Financial Crisis in 2007/2008 - The Panel actively lobbied to achieve the greater compensation offered during the crisis for retail bank deposit holders should their bank collapse. This was successful. We have continued to press for better and more effective compensation in both the UK and at the European level, including cover for temporary high balances. Our consistent position has been that different brands should be covered by separate compensation; since consumers do not understand that very different sounding brands can be authorised under the same institution and so only qualify for one compensation limit.
Banking regulation - Ineffective self-regulation of the banking sector resulted in consumer detriment from poor business practices. The Consumer Panel and others lobbied for the transfer of regulatory responsibility for conduct of business from the Banking Code Standards Board to the FSA in November 2009. The Panel continues to work with the FSA to improve the effectiveness of consumer protection in this sector.
With profits funds - Research published by the Panel highlighted significant problems in the governance arrangements in with profits funds. The FSA has taken action on some of the issues we raised, although we feel it acted too slowly and considerable work is still needed to protect the interest of with profit policyholders. This is something which the Panel's lack of a statutory relationship with the Prudential Regulatory Authority in the future may make more difficult.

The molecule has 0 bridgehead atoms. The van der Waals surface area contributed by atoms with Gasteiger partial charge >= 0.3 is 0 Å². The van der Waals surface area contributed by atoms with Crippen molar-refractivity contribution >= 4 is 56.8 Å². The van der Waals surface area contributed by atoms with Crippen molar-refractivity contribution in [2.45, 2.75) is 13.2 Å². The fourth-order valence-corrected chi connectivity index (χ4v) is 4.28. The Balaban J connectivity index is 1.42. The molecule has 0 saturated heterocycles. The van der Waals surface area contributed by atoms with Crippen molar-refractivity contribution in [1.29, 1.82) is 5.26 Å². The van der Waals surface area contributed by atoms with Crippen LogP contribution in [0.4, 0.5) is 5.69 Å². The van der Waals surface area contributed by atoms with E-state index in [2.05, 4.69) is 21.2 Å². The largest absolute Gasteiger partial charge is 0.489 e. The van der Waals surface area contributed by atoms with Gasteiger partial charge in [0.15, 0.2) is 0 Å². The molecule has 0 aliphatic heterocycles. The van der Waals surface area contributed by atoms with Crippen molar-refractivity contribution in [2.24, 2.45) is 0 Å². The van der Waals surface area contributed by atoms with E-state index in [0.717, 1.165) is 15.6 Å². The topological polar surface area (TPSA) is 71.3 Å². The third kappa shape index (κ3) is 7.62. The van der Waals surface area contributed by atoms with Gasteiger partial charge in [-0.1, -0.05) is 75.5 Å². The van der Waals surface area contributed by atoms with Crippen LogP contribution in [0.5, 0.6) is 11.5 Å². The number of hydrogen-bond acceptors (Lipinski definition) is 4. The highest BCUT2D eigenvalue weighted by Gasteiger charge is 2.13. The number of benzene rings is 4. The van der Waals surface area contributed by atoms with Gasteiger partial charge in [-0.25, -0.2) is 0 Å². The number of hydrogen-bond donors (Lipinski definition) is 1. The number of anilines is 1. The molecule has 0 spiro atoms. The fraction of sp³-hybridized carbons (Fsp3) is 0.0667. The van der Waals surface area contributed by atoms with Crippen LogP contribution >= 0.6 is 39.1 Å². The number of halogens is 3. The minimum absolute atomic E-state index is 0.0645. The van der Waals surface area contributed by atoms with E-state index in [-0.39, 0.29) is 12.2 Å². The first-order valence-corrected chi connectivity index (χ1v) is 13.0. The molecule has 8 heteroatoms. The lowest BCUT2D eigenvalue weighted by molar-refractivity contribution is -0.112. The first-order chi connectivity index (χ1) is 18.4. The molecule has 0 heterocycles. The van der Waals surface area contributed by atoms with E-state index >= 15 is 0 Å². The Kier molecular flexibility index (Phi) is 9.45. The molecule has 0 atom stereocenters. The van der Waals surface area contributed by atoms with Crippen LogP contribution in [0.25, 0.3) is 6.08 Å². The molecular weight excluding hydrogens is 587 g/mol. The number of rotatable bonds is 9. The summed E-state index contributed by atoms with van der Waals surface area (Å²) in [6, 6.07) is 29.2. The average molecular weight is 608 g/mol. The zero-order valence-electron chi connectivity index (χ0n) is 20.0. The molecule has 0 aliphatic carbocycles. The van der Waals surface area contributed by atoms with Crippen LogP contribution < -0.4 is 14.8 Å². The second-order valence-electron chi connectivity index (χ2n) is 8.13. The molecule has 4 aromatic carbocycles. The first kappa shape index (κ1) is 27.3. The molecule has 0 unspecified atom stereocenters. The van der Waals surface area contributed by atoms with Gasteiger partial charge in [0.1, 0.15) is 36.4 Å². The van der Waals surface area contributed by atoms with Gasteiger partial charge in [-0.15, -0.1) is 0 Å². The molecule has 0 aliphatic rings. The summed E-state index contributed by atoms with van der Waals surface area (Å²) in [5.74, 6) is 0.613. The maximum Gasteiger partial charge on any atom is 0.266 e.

Enforcement - The Panel expressed the view to the Treasury Committee in 2003 that the FSA relied too much on the reassurances of the industry in its compliance work. The increase in the number and profile of enforcement action from 2008/9 onwards was a response in part to pressure from the Consumer Panel. The Panel has always maintained that strong action against firms and individuals is important, not only for better behaviour in the industry, but also for consumers to gain confidence from an industry which is well policed.
Financial Capability - The Consumer Panel had long argued for an impartial generic financial advice service which is not linked to the sale of any financial products. In 2008 we supported the Government's Thoresen Review, which led to the FSA being charged with the development of a money guidance service. This led to the creation of CFEB the Consumer Financial Education Body and ultimately the Money Advice Service.
Payment Protection Insurance The Panel has consistently pressed the FSA to take strong action against firms that have mis-sold Payment Protection Insurance. It has been closely involved in efforts to get effective and timely redress for those consumers who were mis-sold PPI.
Financial Services Consumer Panel
19 August 2013
Terms of reference
Beyond our statutory remit in the Financial Services and Markets Act 2000, we have formal terms of reference agreed with the FSA which set out our role and responsibility as follows